Fraudulent Transfer Claim Precluded by Discharge Injunction

Posted by NCBRC - April 8, 2021

Because an action for fraudulent transfer is not merely a collection action, the creditors were precluded by the discharge injunction from pursuing their state court appeal of that action even though the predicate debt was found to be nondischargeable in the debtor’s bankruptcy. SuVicMon Dev. Inc. v. Morrison, No. 20-11681 (11th Cir. March 25, 2021).

The creditors were three corporations that sued the debtor in state court for securities fraud. They later added a claim for fraudulent transfer of property they claimed the debtor transferred to his sons to shield from a judgment in the securities fraud case. At trial, the creditors obtained a jury verdict in their favor on the securities fraud claim but lost the fraudulent transfer claims. The debtor filed for chapter 7 bankruptcy, and the creditors moved for, and received, a finding that the state court securities fraud judgment was not dischargeable under section 523(a)(19). After the debtor obtained his discharge, the creditors sought to continue their state court appeal of the fraudulent transfer claim. The bankruptcy court found the continuation of the fraudulent transfer case would violate the discharge injunction. The district court affirmed.

On appeal to the Eleventh Circuit, the creditors presented two arguments. First, they argued that the discharge injunction did not apply to the fraudulent transfer case because it was an action to recover on a debt that was not discharged in the debtor’s bankruptcy. The court disagreed. The court distinguished fraudulent transfer cases from execution actions which are generally in rem proceedings against the debtor’s property to satisfy an existing debt. A fraudulent transfer case, the court found, is an independent action requiring that the plaintiffs establish elements such as intent to hinder, delay or defraud a creditor. Further, under Alabama law, in addition to fashioning an in rem remedy against the debtor’s property, a court may award compensatory and punitive damages. Thus, a fraudulent transfer action may lead to debt that is independent of the predicate debt the transferor sought to avoid.

For these reasons, the court rejected the creditors’ first argument that the discharge injunction was inapplicable.

The creditors next argued that they should be permitted to proceed against the debtor as a nominal defendant because the fraudulent transfer case was intended to recover property from the third parties in possession. The creditors pointed to Owaski v. Jet Florida Systems, Inc. (In re Jet Florida Systems, Inc.), 883 F.2d 970 (11th Cir. 1989) (per curiam), where the court held that a creditor could proceed nominally against a defendant on a discharged debt in order to collect from the defendant’s insurance company. The creditors also cited section 524(e) which provides that “[e]xcept as provided in subsection (a)(3) of this section, discharge of a debt of the debtor does not affect the liability of any other entity on, or the property of any other entity for, such debt.”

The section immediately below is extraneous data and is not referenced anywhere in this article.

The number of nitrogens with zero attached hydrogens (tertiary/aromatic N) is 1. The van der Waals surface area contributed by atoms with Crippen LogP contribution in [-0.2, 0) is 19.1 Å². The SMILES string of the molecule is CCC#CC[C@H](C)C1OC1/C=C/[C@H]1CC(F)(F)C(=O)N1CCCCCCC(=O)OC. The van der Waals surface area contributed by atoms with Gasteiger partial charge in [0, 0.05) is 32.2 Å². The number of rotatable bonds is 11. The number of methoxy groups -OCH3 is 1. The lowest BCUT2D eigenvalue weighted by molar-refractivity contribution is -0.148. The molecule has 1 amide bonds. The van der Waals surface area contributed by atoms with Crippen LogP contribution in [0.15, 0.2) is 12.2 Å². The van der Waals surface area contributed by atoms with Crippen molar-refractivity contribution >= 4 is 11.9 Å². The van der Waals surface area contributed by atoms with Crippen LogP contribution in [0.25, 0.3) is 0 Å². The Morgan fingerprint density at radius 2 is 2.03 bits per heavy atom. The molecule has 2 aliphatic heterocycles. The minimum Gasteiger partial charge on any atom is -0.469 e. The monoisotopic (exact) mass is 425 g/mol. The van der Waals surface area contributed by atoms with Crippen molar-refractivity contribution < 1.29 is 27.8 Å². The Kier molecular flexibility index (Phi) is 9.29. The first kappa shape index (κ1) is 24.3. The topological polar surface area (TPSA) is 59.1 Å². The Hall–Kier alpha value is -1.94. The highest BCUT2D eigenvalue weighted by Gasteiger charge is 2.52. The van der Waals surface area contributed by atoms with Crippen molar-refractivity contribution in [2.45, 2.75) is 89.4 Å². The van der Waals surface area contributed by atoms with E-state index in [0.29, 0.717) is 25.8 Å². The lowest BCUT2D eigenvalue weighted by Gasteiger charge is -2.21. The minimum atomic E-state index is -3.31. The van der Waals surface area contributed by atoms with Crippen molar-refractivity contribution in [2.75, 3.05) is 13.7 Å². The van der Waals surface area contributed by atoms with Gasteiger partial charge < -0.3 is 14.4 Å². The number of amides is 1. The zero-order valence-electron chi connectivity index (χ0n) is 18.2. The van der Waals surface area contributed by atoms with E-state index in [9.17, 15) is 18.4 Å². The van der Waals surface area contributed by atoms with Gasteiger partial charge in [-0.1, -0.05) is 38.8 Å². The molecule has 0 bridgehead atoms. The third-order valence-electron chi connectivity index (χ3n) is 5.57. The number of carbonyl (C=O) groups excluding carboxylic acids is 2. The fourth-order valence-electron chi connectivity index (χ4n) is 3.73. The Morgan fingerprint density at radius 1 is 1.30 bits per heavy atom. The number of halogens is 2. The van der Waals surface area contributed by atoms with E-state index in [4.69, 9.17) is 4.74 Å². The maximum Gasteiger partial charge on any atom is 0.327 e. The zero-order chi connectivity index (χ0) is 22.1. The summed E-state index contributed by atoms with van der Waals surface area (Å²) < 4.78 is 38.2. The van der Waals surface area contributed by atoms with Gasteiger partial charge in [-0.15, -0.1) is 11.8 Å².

Applying Jet Florida, the court found two factors must be present before a creditor may be permitted to continue to pursue a debt in post-discharge litigation: first, the debtor must be a necessary party to the post-discharge action, and second, it must be “sufficiently certain” that the debtor will not suffer any personal economic burden undermining his fresh start. The court noted that bankruptcy discharge is intended to protect the debtor, not to deprive the creditor of recovery where the debtor would be only nominally involved, or allow an insurer to escape its obligations. Finding that application of the Jet Florida doctrine modifies the discharge injunction and may be a fact-intensive inquiry, the appropriate standard of review was for abuse of discretion.

The court found the bankruptcy court did not abuse its discretion when it found that the discharge injunction prohibited the creditors from pursuing their state court appeal. As to the first prong of the Jet Florida test, Alabama law permits a fraudulent transfer action to be taken against the transferees without participation of the transferor. As to the second prong, the court found that because this case did not involve an insurer to bear the cost of post-discharge litigation, the debtor would be likely to suffer an economic burden if named as a party to the state court action.

The court affirmed.

SuVicMon 11th Cir March 2021

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